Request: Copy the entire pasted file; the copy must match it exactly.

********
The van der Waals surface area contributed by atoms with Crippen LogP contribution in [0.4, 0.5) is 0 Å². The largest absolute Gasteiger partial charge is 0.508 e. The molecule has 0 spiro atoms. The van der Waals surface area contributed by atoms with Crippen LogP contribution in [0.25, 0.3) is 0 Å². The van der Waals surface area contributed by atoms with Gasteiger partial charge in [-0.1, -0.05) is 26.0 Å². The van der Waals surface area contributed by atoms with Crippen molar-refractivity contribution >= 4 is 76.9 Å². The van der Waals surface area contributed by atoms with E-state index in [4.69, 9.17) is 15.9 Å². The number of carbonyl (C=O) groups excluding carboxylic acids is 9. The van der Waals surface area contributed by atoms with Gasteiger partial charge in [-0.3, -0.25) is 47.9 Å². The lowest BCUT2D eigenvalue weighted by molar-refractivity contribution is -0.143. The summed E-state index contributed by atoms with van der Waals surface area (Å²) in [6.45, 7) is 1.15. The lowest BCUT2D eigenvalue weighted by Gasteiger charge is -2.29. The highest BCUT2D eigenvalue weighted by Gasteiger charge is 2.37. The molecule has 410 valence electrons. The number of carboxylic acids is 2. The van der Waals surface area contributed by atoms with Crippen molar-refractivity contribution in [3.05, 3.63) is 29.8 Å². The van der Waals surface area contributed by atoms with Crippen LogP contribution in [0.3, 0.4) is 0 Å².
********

The van der Waals surface area contributed by atoms with Crippen LogP contribution in [0.4, 0.5) is 0 Å². The largest absolute Gasteiger partial charge is 0.508 e. The molecule has 0 spiro atoms. The van der Waals surface area contributed by atoms with Crippen LogP contribution in [0.25, 0.3) is 0 Å². The van der Waals surface area contributed by atoms with Gasteiger partial charge in [-0.1, -0.05) is 26.0 Å². The van der Waals surface area contributed by atoms with Crippen molar-refractivity contribution >= 4 is 76.9 Å². The van der Waals surface area contributed by atoms with E-state index in [4.69, 9.17) is 15.9 Å². The number of carbonyl (C=O) groups excluding carboxylic acids is 9. The van der Waals surface area contributed by atoms with Gasteiger partial charge in [-0.3, -0.25) is 47.9 Å². The lowest BCUT2D eigenvalue weighted by molar-refractivity contribution is -0.143. The summed E-state index contributed by atoms with van der Waals surface area (Å²) in [6.45, 7) is 1.15. The lowest BCUT2D eigenvalue weighted by Gasteiger charge is -2.29. The highest BCUT2D eigenvalue weighted by Gasteiger charge is 2.37. The molecule has 410 valence electrons. The number of carboxylic acids is 2. The van der Waals surface area contributed by atoms with Crippen molar-refractivity contribution in [3.05, 3.63) is 29.8 Å². The van der Waals surface area contributed by atoms with Crippen LogP contribution in [0.3, 0.4) is 0 Å².